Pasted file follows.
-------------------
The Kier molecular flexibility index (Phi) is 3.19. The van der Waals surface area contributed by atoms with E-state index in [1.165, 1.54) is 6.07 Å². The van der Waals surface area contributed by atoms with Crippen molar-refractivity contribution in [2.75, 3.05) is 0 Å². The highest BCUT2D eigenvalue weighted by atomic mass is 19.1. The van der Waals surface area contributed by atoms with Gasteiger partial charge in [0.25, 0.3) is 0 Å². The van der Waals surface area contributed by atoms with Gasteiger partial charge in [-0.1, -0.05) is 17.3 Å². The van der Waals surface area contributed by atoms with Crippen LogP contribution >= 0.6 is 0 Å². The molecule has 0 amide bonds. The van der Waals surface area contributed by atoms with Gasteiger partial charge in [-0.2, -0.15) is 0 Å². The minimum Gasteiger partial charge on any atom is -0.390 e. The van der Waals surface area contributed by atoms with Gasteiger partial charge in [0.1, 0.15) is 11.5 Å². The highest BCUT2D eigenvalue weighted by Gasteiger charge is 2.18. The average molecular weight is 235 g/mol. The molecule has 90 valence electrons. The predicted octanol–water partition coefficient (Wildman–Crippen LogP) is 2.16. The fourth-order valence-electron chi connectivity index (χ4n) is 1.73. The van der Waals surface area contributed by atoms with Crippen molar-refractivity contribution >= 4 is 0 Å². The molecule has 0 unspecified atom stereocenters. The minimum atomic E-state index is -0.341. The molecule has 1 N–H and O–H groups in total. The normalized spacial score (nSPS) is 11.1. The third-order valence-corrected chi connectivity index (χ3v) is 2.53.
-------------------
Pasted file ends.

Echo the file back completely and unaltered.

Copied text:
The Kier molecular flexibility index (Phi) is 3.19. The van der Waals surface area contributed by atoms with E-state index in [1.165, 1.54) is 6.07 Å². The van der Waals surface area contributed by atoms with Crippen molar-refractivity contribution in [2.75, 3.05) is 0 Å². The highest BCUT2D eigenvalue weighted by atomic mass is 19.1. The van der Waals surface area contributed by atoms with Gasteiger partial charge in [0.25, 0.3) is 0 Å². The van der Waals surface area contributed by atoms with Gasteiger partial charge in [-0.1, -0.05) is 17.3 Å². The van der Waals surface area contributed by atoms with Crippen LogP contribution >= 0.6 is 0 Å². The molecule has 0 amide bonds. The van der Waals surface area contributed by atoms with Gasteiger partial charge in [-0.2, -0.15) is 0 Å². The minimum Gasteiger partial charge on any atom is -0.390 e. The van der Waals surface area contributed by atoms with Gasteiger partial charge in [0.1, 0.15) is 11.5 Å². The highest BCUT2D eigenvalue weighted by Gasteiger charge is 2.18. The average molecular weight is 235 g/mol. The molecule has 90 valence electrons. The predicted octanol–water partition coefficient (Wildman–Crippen LogP) is 2.16. The fourth-order valence-electron chi connectivity index (χ4n) is 1.73. The van der Waals surface area contributed by atoms with Crippen molar-refractivity contribution >= 4 is 0 Å². The molecule has 0 unspecified atom stereocenters. The minimum atomic E-state index is -0.341. The molecule has 1 N–H and O–H groups in total. The normalized spacial score (nSPS) is 11.1. The third-order valence-corrected chi connectivity index (χ3v) is 2.53.